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  1. #1
    Join Date
    Apr 2010
    Location
    N. IL
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    8

    97% Modulating Multi-position

    First time installing two pipe pvc furnace. Install manual says no more than 30ft for the vent system. Literally impossible to pipe in less than 30ft. Problems if longer? Increase pipe size?

  2. #2
    Join Date
    Feb 2010
    Location
    In a boiler room
    Posts
    7,130
    Read the manual.

    Give us a model number off the furnace.

  3. #3
    Join Date
    Jan 2010
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    6,327
    Quote Originally Posted by ratitka View Post
    First time installing two pipe pvc furnace. Install manual says no more than 30ft for the vent system. Literally impossible to pipe in less than 30ft. Problems if longer? Increase pipe size?
    How many elbows you planning ?

  4. #4
    Join Date
    Apr 2010
    Location
    N. IL
    Posts
    8
    Luxaire Model # TM9M100C16MP12A

    Ive read the manual and like I said I can not make it outside under 30ft

  5. #5
    Join Date
    Jan 2007
    Location
    Mn the state where absolutey nothing is allowed
    Posts
    1,351
    not familiar with luxaire but im sure you could find another 100mtbu/ 4 ton drive furnace that you can vent farther than that
    my boss thinks its possible to repeal the laws of physics

  6. #6
    Join Date
    Jun 2009
    Location
    Nevada
    Posts
    139
    I believe York makes that furnace. If you check the manual I think you'll find that 30 equivalent feet is the maximum for 2" pipe, but 3" allows about 90' and 4" allows about 150'. Look for a section called "Combustion air/vent pipe sizing" and check the table.

  7. #7
    Join Date
    May 2000
    Location
    Indianapolis, IN, USA
    Posts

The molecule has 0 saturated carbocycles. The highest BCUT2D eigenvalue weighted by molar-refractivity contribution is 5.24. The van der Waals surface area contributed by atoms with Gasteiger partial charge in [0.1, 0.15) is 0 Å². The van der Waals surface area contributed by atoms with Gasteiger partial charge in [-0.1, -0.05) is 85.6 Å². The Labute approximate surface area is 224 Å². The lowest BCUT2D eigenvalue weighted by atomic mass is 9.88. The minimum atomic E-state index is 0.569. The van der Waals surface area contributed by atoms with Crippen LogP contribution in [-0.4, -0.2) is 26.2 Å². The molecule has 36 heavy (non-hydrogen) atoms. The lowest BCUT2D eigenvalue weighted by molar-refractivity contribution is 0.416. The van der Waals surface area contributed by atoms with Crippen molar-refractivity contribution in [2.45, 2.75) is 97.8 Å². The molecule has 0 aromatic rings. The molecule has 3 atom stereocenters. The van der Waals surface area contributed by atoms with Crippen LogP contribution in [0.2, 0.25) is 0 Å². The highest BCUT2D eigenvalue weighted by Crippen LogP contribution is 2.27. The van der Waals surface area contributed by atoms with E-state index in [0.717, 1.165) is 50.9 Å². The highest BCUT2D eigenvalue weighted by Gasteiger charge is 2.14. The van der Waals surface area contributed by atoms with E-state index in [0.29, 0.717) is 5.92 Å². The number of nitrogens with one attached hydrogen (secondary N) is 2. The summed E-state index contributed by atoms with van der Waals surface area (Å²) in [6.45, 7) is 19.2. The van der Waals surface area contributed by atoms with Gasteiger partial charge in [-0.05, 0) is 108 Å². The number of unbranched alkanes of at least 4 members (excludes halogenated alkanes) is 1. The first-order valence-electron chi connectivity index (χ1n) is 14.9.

34,194
    The I/O manuals aren't online. Seems very short. Is that for 2" or 3"?

    A-S/Trane Freedom 95 can go upwards of 200'

  8. #8
    Join Date
    Apr 2010
    Location
    N. IL
    Posts
    8
    wow I feel dumb, the 30ft is for the combustion air, but still the question exists, i cant reach outside with 30ft. can i go 40ft?

  9. #9
    Join Date
    Dec 2007
    Posts
    4,710
    as was said, reread the manual and make sure that is not the ONLY size and length to vent it in.

    most units I have come across have different distances for different size pipe.
    The Food Stamp Program, administered by the U.S. Department of Agriculture, is proud to be distributing the greatest amount of free meals and stamps EVER.
    Meanwhile, the National Park Service, administered by the U.S. Department of the Interior, asks us to "Please Do Not Feed the Animals". Their stated reason for this policy "... the animals become dependent on handouts and will not learn to take care of themselves."
    from an excerpt by Paul Jacob in Sun City, AZ

  10. #10
    Join Date
    Jul 2007
    Location
    Virginia
    Posts
    5,596
    Quote Originally Posted by ratitka View Post
    can i go 40ft?
    Yes, if you use 3" pipe.

    3" can go to 90 feet as DirkRoper said, minus any elbows (termination elbows are included in the 90 feet).

    Review the install manual for more details.
    Instead of learning the tricks of the trade, learn the trade.

  11. #11
    Join Date
    Jun 2009
    Location
    Nevada
    Posts
    139
    The pipe lengths are for each pipe. Using 2" you can have 30 equivalent feet of vent pipe and 30 equivalent feet of combustion air pipe. If you need to go 40 feet, use 3". Like rundawg said, read the manual.
    The manual is important for this equipment. Make sure you pay attention to the rules for running the condesate line or you'll probably be back, scratching your head, wondering why you have a pressure switch fault.

  12. #12
    Join Date
    Mar 2001
    Location
    Washington DC
    Posts
    73
    Okay, okay, it's been said but: read the manual. On many units there's a separate venting manual. There are LOTS of considerations, besides just length and number of elbows, height off ground, proximity to windows & doors and inside & outside corners, etc. You HAVE to study it closely to get it right the first time. Often the venting is some of the hardest work in designing a condensing boiler install. Do it right the first time.

    Sometimes novel solutions are called for: in one case I went straight through a chimney and out the other side, because otherwise it would have been too close to an inside corner of exterior walls. Worked fine.

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